MADISON (WKOW) – There’s pressure on Wisconsin leaders to consider changing the way juvenile suspects are interrogated.
Thousands signed an online petition for change after becoming concerned with the interrogation practices used in 2005 on teenage killer Brendan Dassey.
Portions of Dassey’s interrogation in connection with the murder of photographer Teresa Halbach was widely seen in the Netflix presentation Making a Murderer.
Dassey was questioned without the presence of an attorney or parent and urged by interrogators to agree with damaging evidence.
A federal court magistrate set aside Dassey’s conviction over the interrogation tactics and members of a federal appeals court agreed, but the full appellate court found the questioning legal and upheld Dassey’s conviction.
The U.S. Supreme Court declined to intervene in the case.
“We believed that an extraordinary travesty of justice occurred in that case,” says attorney Marsha Levick of the Philadelphia-based Juvenile Law Center.
Current Calumet County Sheriff Mark Wiegert was one of two investigators who interrogated Dassey.
“As far as discussing anything with the Dassey case, I would not be able to do that,” Wiegert tells 27 News.
The online petition calls for requiring an attorney be present during any juvenile interrogation.
Sun Prairie Educational Resource Officer (ERO) Tommy Foy – also a board member of the Wisconsin Juvenile Officers Association – tells 27 News his department’s practice is to have a parent with a child during questioning unless the two are in conflict in connection with the case being investigated.
“We offer the parent to be there for that extra guidance for that juvenile,” Foy says.
“We also, unfortunately, know of many situations where parents, I think not surprisingly, tell their children to tell the truth,” Levick says. When 27 News pressed Levick about why truthful responses would not be a good outcome, she said there’s more nuance to an interrogation and parents “…don’t appreciate the consequences or the pitfalls that children can face during the course of an interrogation.”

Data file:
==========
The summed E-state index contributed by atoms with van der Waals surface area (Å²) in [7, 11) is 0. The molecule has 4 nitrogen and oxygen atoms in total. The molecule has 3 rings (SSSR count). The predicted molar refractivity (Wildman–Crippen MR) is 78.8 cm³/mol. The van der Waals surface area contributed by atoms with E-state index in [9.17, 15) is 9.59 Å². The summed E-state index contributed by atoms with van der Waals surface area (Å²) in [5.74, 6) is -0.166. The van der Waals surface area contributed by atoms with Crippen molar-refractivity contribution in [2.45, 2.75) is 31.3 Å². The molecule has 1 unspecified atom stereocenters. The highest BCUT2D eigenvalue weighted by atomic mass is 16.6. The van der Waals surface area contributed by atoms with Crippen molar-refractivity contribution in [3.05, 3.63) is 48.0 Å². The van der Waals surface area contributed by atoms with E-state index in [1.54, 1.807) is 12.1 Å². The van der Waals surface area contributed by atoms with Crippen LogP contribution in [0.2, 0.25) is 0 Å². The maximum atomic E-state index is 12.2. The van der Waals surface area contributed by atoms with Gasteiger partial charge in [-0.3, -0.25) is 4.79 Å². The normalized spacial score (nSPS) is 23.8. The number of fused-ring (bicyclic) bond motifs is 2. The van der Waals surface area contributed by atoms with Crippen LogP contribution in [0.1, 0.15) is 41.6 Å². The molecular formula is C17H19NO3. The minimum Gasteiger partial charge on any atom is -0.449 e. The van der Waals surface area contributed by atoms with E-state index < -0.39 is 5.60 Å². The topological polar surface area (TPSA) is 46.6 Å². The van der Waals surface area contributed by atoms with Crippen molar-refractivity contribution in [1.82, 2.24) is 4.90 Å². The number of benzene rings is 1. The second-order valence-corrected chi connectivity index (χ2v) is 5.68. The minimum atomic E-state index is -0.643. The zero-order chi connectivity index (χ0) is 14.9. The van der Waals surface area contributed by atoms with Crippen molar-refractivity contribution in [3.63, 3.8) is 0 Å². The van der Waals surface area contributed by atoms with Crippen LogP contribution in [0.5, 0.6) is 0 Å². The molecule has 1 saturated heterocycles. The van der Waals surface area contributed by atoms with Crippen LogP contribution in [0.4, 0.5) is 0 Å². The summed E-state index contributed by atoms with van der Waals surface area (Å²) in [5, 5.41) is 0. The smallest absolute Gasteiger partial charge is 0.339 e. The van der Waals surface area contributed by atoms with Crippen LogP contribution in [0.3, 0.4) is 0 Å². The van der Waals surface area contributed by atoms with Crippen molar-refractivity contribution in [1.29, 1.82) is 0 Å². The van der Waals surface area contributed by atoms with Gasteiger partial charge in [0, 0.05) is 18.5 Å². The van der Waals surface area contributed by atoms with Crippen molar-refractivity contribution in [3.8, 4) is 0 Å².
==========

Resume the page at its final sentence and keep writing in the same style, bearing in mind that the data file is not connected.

“We also know that there are…cases around the country where children have falsely confessed,” she says.
Sun Prairie Sergeant Ryan Cox supervises the department’s EROs and says he feels Wisconsin’s legal framework for juvenile interrogations works.
“I think the current landscape is appropriate and professional,” Cox tells 27 News.
Cox says the bulk of his department’s juvenile interrogations take place either in a school setting, or a conference-type room. He says if juvenile suspects are in custody, they are questioned in a more secure room, to include having one hand secured by a handcuff to a chair in the room.
Cox acknowledges interrogators are allowed to present false claims to juvenile interview subjects to try to elicit information and confessions.
“Typically we would use that as a last resort,” Cox says.
The Milwaukee Journal Sentinel reported Tuesday during a Dane County Sheriff’s homicide investigation, two child witnesses – ages five and six – were questioned without the presence of a parent or a family member.
Foy says he prepares for the possibility of carrying out juvenile interrogations in his assigned school’s community by building relationships with teenage school children.
“And they trust you,” Foy says. “Just being honest about the situation.”
“What we supervise our officers to make sure they do is make sure the juvenile offender understands what their right are,” Cox says.
Absent an attorney for the child participating in an interrogation, Levick is skeptical.
“For children and teenagers, they don’t have that same awareness or familiarity or appropriate level of comprehension,” she says.
Wisconsin Attorney General Josh Kaul has yet to respond to requests for comment on the law and practices in connection to juvenile interrogations in the state.
The call for change in interrogation rules has so far failed to persuade state lawmakers to prioritize it. Wisconsin does require all juvenile interrogations to be recorded.